A HOME is the most expensive purchase most people will ever make.

Not only is it a roof over their heads, it is somewhere they turn into a home, start families, and create a lifetime of memories.

But it is also an investment, both in terms of moving up the property ladder, as well as having something to leave their children and loved ones once they are gone.

The key to this is that the mortgage and other substantial bills are paid off and the property being left is a benefit and not a financial millstone around their necks.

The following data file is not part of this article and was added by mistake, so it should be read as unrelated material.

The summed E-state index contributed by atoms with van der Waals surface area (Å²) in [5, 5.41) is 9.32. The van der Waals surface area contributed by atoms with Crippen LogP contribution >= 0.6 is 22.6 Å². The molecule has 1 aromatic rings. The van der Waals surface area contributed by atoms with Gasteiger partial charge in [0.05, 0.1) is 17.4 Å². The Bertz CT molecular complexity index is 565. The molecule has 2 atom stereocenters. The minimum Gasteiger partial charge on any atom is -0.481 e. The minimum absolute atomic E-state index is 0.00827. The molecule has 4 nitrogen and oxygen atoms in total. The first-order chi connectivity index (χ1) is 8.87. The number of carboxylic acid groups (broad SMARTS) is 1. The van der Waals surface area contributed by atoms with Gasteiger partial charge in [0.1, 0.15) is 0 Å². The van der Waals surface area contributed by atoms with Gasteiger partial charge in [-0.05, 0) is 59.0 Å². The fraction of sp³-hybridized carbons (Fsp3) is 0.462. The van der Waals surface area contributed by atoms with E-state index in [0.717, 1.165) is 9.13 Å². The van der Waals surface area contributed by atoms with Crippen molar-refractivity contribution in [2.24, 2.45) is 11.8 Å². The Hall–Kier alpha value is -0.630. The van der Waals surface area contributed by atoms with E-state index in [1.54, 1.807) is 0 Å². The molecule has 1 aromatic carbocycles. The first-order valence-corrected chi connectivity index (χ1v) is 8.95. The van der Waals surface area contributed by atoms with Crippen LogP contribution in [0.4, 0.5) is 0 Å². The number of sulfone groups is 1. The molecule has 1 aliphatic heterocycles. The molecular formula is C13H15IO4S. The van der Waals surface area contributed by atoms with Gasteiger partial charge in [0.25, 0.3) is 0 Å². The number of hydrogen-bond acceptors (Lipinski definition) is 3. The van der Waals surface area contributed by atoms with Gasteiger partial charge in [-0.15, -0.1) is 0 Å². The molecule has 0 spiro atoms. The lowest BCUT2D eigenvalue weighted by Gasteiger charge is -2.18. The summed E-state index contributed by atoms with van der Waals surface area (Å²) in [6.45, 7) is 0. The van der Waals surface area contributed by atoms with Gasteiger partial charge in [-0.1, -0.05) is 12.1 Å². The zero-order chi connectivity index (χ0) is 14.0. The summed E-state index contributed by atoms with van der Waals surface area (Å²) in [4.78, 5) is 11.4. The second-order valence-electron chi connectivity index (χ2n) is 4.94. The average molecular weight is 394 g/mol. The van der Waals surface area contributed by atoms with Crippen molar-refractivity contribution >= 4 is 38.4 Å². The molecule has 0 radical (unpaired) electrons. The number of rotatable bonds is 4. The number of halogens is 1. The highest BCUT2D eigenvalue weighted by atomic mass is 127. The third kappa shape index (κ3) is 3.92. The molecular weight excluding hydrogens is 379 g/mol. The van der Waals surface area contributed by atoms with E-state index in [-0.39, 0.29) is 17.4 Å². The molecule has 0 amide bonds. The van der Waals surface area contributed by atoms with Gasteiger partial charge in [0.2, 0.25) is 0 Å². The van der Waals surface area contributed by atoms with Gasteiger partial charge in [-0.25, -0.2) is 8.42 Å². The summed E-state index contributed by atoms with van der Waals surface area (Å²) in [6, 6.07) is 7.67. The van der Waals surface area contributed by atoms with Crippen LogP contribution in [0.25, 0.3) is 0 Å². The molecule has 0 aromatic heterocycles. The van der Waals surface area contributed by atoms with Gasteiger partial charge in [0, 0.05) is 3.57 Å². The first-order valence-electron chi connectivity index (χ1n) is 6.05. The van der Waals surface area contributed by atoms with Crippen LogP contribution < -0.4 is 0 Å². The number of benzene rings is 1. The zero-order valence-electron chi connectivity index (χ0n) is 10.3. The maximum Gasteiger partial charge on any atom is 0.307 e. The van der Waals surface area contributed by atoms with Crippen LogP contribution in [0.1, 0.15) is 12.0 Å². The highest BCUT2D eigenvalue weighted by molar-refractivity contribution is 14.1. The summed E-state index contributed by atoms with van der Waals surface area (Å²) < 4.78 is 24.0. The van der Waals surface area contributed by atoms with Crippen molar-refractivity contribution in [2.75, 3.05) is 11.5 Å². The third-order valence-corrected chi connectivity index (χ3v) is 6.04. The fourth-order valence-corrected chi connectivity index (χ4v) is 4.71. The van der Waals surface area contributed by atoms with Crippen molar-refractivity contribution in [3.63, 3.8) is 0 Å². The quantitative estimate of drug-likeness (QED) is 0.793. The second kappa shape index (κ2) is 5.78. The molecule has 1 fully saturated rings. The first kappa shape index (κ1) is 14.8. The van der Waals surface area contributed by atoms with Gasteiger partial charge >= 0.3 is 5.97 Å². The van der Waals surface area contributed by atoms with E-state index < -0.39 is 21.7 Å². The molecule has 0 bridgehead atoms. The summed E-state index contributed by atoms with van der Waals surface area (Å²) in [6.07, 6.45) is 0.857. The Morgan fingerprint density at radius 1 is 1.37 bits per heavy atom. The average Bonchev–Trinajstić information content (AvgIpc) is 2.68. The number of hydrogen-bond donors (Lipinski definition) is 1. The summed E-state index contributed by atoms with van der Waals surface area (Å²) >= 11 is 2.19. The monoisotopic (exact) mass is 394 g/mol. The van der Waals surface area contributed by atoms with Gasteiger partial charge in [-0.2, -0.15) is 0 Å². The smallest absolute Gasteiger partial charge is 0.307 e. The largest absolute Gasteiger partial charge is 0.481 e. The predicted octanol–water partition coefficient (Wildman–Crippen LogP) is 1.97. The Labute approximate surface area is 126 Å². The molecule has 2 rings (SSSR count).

The issue of leaseholds ­— essentially paying rent for the land on which a house is built ­— is threatening to become the next PPI-type scandal, with leaseholds being sold to investment companies who can charge eyewatering sums in ground rent.

In theory, following a series of steep increases, the leasehold of a property could cost more than the mortgage to buy it.

This scandal is making it difficult for people to sell their homes ­— unless they can fork out huge sums to buy the leasehold.

Leaseholds initially guaranteed peppercorn rents to landlords which, when multiplied by the number of properties involved, added up to a steady income for the land owner.

But now speculators and investors have cottoned on to the idea, homeowners are seen as easy pickings as their homes cannot be moved from the land.